Yay, new Vogue patterns! Of the big 4, Vogue produces the only patterns I collect, even if I have no intention of ever making them. Ralph Rucci–absolutely–I'll buy pretty much any of his patterns, even though it's totally not my aesthetic. Remember that gigantic space jacket Guy Laroche pattern Vogue put out a while ago? Totally bought it as soon as it went on sale at Jo-Ann's. I can't imagine ever making it, but I pull it out every once in a while and chortle.
Anyway, some lovely patterns this time around and (thank goodness!!) they've finally quit having the models pose in utterly ludicrous positions that make it difficult to see the clothes. Maybe someday they'll stop making things in black, too. So, here are the ones that seem most interesting from this round, beginning with V1371
They chose a tough fabric for this dress–dark background fabric + large flowers = we can't see the details and the flowers look awkwardly cut up along the princess seams. Luckily, there's a line drawing:
So much better. Tracy Reese rarely disappoints–her designs always strike me as very flattering and yet very wearable to a number of different venues, depending on the styling. I could see this being a very cute LBD, especially if the bottom were done in a wool crepe and the top perhaps in a voile or challis. Or make it all in one fabric for a more casual look. The dress reminds me of this old BWOF dress, actually: 12/2008/130.
Nothing groundbreaking about this pattern (V8943)–I feel like there are a lot of versions of this running around. That said, if I wanted to know how to do a really sharp lace overlay, I'd probably go with this pattern. Claire Shaeffer's patterns are usually great, and Vogue generally provides good technical instructions when dealing with unusual fabrics (such as lace). The yoke underneath the waistline in this pattern is also a great detail–avoids bulkiness over the hips while still giving a great fullness to the skirt. Plus, cute purse there, lady!
This version of the dress (V1370) is totally so bland. Her stance makes the black cut-out on the right side fade into the shadows, and the blue-black combo (while generally nice), just doesn't do much in terms of setting off the great lines in this dress. Is it just me or does the model end up looking kind of thick waisted in this dress? But check out the line drawings!
So cool. I'm guessing this is a dress that would look better in high contrast: black with red accents, grey with yellow accents, etc. The blue and the black here just make it look kind of boring. Not sure about those sleeves, either–I think I'd probably shorten them to be more of a cap sleeve and less dowdy.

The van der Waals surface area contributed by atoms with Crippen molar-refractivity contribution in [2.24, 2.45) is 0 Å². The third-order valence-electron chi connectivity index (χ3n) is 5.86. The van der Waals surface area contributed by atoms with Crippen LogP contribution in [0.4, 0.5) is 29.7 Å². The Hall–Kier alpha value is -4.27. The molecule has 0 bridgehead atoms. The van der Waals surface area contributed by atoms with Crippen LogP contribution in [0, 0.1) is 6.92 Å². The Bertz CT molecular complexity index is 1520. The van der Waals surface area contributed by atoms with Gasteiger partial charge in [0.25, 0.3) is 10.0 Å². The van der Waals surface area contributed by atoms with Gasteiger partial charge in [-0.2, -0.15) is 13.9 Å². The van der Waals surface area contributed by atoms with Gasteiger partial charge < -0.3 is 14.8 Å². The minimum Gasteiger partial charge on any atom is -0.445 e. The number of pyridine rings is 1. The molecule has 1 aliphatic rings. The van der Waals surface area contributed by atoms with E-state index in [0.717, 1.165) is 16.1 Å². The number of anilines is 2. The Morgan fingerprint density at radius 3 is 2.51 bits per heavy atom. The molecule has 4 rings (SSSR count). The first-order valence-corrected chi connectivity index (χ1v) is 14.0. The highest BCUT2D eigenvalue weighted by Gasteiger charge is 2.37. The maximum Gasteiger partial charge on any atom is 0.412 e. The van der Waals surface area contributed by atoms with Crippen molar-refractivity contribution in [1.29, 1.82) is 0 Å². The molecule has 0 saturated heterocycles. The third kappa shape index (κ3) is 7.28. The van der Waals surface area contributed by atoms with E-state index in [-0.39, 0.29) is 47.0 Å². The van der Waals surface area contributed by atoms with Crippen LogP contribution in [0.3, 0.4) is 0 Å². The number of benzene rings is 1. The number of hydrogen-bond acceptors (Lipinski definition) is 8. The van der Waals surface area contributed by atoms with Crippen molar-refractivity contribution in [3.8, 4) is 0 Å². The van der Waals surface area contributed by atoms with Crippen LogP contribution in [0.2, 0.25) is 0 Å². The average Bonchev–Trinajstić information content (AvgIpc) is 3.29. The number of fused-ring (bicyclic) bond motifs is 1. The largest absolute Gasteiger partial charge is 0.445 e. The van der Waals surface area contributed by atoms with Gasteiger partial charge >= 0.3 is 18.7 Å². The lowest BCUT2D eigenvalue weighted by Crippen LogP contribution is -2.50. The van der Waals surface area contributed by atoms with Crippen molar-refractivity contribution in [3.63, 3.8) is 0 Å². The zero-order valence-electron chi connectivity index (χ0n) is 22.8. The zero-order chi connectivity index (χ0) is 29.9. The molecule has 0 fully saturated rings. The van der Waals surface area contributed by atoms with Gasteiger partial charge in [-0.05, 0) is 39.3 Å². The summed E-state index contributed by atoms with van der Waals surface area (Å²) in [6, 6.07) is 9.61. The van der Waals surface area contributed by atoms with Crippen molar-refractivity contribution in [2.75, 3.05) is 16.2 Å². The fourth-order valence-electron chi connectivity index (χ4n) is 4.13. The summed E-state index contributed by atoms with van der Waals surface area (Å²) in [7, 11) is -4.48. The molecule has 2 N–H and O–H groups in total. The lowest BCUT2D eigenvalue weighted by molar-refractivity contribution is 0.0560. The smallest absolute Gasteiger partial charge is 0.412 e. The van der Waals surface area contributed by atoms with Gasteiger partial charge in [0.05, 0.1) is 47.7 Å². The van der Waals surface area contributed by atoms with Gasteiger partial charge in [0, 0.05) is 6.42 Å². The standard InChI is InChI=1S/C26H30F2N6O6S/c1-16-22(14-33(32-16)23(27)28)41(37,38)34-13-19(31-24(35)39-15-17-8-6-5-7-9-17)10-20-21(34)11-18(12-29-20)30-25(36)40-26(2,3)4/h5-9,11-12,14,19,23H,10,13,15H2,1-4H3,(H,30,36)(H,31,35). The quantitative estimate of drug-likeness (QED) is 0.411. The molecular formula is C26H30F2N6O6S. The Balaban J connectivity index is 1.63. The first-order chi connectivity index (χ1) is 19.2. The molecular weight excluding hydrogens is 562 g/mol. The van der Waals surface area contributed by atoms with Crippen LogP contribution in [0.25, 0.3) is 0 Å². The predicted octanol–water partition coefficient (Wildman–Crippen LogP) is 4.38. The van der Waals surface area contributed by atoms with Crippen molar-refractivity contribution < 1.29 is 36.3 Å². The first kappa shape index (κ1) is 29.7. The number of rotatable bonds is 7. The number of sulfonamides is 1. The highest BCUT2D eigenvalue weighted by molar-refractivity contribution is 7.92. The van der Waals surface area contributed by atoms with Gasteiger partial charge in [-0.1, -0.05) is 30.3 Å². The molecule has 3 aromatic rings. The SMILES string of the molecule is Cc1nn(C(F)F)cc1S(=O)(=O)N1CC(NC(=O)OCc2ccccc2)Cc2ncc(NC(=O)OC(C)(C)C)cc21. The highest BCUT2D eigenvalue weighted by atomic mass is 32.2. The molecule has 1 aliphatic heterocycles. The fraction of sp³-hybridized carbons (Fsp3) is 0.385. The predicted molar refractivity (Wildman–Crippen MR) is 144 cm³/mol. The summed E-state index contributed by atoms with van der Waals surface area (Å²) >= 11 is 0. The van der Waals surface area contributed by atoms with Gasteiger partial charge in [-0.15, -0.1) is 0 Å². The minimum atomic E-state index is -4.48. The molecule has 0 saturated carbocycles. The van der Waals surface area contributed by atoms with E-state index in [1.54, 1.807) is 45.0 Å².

First, the shirt (V1378). It's alright. I feel like I own a Banana Republic version of this shirt already. And I gotta say–that's a whole lot of gathering on the hip, there! This model is crazy skinny and the fabric sticks out like an extra inch on the right side. The back view isn't great, either:
The fabric is too transparent, so the pants are really throwing off some of the lines here. In general, I'm a fan of ruching around the hips to help disguise any little bumps, but the combination of fabrics seems to be creating a lot of ridges. Also, the shirt just seems too long for the model, at least in the back view. Makes her legs look shorter than they are (especially in those wedges).
The pants are kick-ass, though. And they'd be even more awesome if they weren't in a black fabric that renders invisible all the seam lines. Why, Vogue, why? I mean, first of all, it's not like we all won't assume these pants could be made in black. But we might find them unexpectedly intriguing if you presented them in burnt orange, merlot, or even a mustard yellow–at least then we'd have a fighting chance to see the seamlines! Anyway, here they are:
Remind anyone else of the Oh La La Papercut leggings? I'm guessing this will be a popular pattern if only for those pants. Also, I can't quite tell–are those seam lines or actual flaps on the pants? I think I like them better as seam lines.
This is a pattern (V8946) that, I suspect, would make a great, stylish, maternity dress, especially if done in a stretch woven. I wonder how difficult it would be to alter the pleats at the belly? Hmmm . . .
Could be done, I would imagine, although it might be more work than it is worth. This reminds me of another burda pattern, but I was too lazy to go look it up. I think it was an LBD issue and was sleeveless. Also, while I really like this fabric, the pattern repeat on the back of this dress makes my eyes twitch.
The pattern repeat is really bad–too close to appear to be random. I did this once on a shirt, wore it to a conference, got back and realized what it looked like. Never wore that shirt again!
I'll probably pick up a few of these, at least–I'd be especially curious about V8946 as a maternity dress for my sister-in-law. I wonder if it would work in a ponte knit? Or a stretch woven?
In actual sewing news, I got hit with a couple of sets of essays, so sewing time decreased while grading time increased. I decided to take spend my precious sewing time maing up Vogue 8816 in a poly chiffon I've had for ages. Lots of ridiculously meticulous french seams later . . . it's too small, causing the cowl to drape very, very unattractively. And I even made a muslin and everything! I've put it in the closet until it feels cooperative. If I eventually forgive it, then I might try a remake. In the meantime, though, I'm feeling grumpy about Vogue 8816 and have decided to go back to an old standby New Look pattern. We'll see how much I get done this week.